Tyler's team tells him to ditch the kid, especially since whomever hired them didn't come through with the money. They expected Tyler to rescue Ovi, but they also expected Saju to kill Tyler and take the kid. But Tyler refuses to leave Ovi. For someone who supposedly doesn't care and is in this for the money, he sure care a lot about this kid. Someone else's kid.
That part of Tyler's backstory is all but nonexistent. Blink and you'll miss it. (In fact, I did the first time, and it's a devil to go back and find.) And it's definitely a trope in this genre — wife and kid are gone (the former just ... gone, and the latter dead of lymphoma at age 6), part of the soul is missing, and he's trying to fill it with death and destruction and ultimately some kind of redemption. We've heard this story before. Lots, really.
The real star of Extraction , then, could lie elsewhere than Hemsworth, or Saju's Randeep Hooda, or Nik, or even the young Farhad (Suraj Rikame). It'd argue there are three real stars.
First is the locations, in Ahmedabad and Mumbai, India, and Thailand, and in Bangladesh. The density and disparity of are weapons unto themselves. At time defensive, at times offensive. And it's the sort of thing that those of us who live in the West can barely understand.
Second would be younger actors. Their parts in the action scenes are mostly limited, for obvious reasons. But Ovi's interactions with Tyler, as well as some of the even-younger gangsters, offer a bit of levity while striking home just how desperate life can be in this part of the world, even for someone as well off as Ovi. And Ovi's Rudhraksh Jaiswal holds his own alongside Hemsworth, peppering him with sleepy questions that get surprisingly personal answers considering that, again, Tyler was supposed to be in this for the money.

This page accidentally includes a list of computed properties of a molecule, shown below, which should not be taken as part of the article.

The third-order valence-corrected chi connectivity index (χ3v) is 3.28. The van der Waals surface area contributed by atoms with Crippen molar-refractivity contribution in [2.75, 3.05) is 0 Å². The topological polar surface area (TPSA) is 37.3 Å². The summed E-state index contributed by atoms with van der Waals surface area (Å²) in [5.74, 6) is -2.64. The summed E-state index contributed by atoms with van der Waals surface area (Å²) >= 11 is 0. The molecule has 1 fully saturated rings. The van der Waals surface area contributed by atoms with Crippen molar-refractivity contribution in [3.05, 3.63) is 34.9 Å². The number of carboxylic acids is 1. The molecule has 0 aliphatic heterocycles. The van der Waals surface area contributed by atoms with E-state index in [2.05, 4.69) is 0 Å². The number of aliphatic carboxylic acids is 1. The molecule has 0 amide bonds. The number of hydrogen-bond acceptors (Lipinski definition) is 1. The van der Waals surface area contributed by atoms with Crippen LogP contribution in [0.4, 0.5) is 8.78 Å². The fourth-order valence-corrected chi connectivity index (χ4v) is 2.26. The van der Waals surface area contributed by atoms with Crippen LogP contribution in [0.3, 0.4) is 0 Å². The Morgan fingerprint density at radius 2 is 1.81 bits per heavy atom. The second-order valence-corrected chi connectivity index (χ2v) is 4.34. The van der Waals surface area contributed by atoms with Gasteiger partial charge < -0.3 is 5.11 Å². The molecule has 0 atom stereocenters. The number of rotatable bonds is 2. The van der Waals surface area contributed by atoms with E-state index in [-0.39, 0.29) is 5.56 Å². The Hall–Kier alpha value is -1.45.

And third would the action itself. It's harder and harder to make gun battles interesting. Extraction has a fun blend of traditional military-type action, with a bit of gun-fu (think The Matrix or John Wick ). But it's when the guns click empty that the filler action really catches your attention. It's what Tyler's able to do to someone without bullets that makes you rewind. Some of it almost looks like the sort of thing you'd see in a film that's trying to hard to make a 3D version watchable, and it's definitely over the top. But it's still just fun. As is the ridiculous 11-minute-long "single-take" chase in the middle of the film. The cut points are obvious if you know what to look for, but the end result is still compelling to watch — and you have to wonder just how crazy the camera operators must have been.
I'd be remiss if I didn't mention David Harbour's section, too. His Gaspar is compelling as a compatriot who happens to be living the good life in Dhaka, but also as an obvious turncoat. Gaspar thinks Ovi has no chance, being the son of a drug lord. He knows how this story ends, that they should kill Ovi and collect the $10 million bounty to return him to his captors and go back to their lives. Gaspar's play is obvious. Ovi's, however, is not.
The final act keeps things moving along. Tyler needs Saju's help if they want to make it out of the city — and even then it's definitely not guaranteed. Nik and a new team (considering Tyler's supposedly the only person who could rescue Ovi, they sure have no problem replacing his comrades) are ready to aide in the final battle. Only, we know what happens, right? Tyler ultimately takes a round even he couldn't escape.
Ovi goes back to his old life. School. Friends. Swimming and diving. He came to trust Tyler, just as he trusted Saju. Now, both are gone. You can see Ovi trying to figure out what happens next as he climbs the diving platform in a picturesque pool. Like our first time meeting Tyler, he walks right off the edge and pencils straight in. No hesitation.
And when he surfaces ...